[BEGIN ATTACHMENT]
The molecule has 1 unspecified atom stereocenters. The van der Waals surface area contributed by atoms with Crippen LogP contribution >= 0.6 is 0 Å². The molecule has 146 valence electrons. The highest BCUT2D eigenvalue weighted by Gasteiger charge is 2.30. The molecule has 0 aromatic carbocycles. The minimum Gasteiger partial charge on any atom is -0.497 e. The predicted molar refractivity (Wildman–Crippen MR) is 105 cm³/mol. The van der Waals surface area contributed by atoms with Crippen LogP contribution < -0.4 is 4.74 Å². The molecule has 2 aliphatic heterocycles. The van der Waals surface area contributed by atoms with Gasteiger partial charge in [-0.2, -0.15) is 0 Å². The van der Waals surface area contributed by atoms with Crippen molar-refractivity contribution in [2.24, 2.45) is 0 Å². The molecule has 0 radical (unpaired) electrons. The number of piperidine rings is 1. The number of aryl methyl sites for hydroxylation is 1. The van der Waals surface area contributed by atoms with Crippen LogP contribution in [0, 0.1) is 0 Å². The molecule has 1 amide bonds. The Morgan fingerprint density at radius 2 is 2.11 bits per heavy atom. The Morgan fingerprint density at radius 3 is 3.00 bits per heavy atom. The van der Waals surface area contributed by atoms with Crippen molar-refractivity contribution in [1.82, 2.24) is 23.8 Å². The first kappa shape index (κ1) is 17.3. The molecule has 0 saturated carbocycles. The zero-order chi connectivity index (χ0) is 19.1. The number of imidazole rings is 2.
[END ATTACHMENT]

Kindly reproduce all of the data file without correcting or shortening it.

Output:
The molecule has 1 unspecified atom stereocenters. The van der Waals surface area contributed by atoms with Crippen LogP contribution >= 0.6 is 0 Å². The molecule has 146 valence electrons. The highest BCUT2D eigenvalue weighted by Gasteiger charge is 2.30. The molecule has 0 aromatic carbocycles. The minimum Gasteiger partial charge on any atom is -0.497 e. The predicted molar refractivity (Wildman–Crippen MR) is 105 cm³/mol. The van der Waals surface area contributed by atoms with Crippen LogP contribution < -0.4 is 4.74 Å². The molecule has 2 aliphatic heterocycles. The van der Waals surface area contributed by atoms with Gasteiger partial charge in [-0.2, -0.15) is 0 Å². The van der Waals surface area contributed by atoms with Crippen molar-refractivity contribution in [2.24, 2.45) is 0 Å². The molecule has 0 radical (unpaired) electrons. The number of piperidine rings is 1. The number of aryl methyl sites for hydroxylation is 1. The van der Waals surface area contributed by atoms with Crippen LogP contribution in [0, 0.1) is 0 Å². The molecule has 1 amide bonds. The Morgan fingerprint density at radius 2 is 2.11 bits per heavy atom. The Morgan fingerprint density at radius 3 is 3.00 bits per heavy atom. The van der Waals surface area contributed by atoms with Crippen molar-refractivity contribution in [1.82, 2.24) is 23.8 Å². The first kappa shape index (κ1) is 17.3. The molecule has 0 saturated carbocycles. The zero-order chi connectivity index (χ0) is 19.1. The number of imidazole rings is 2.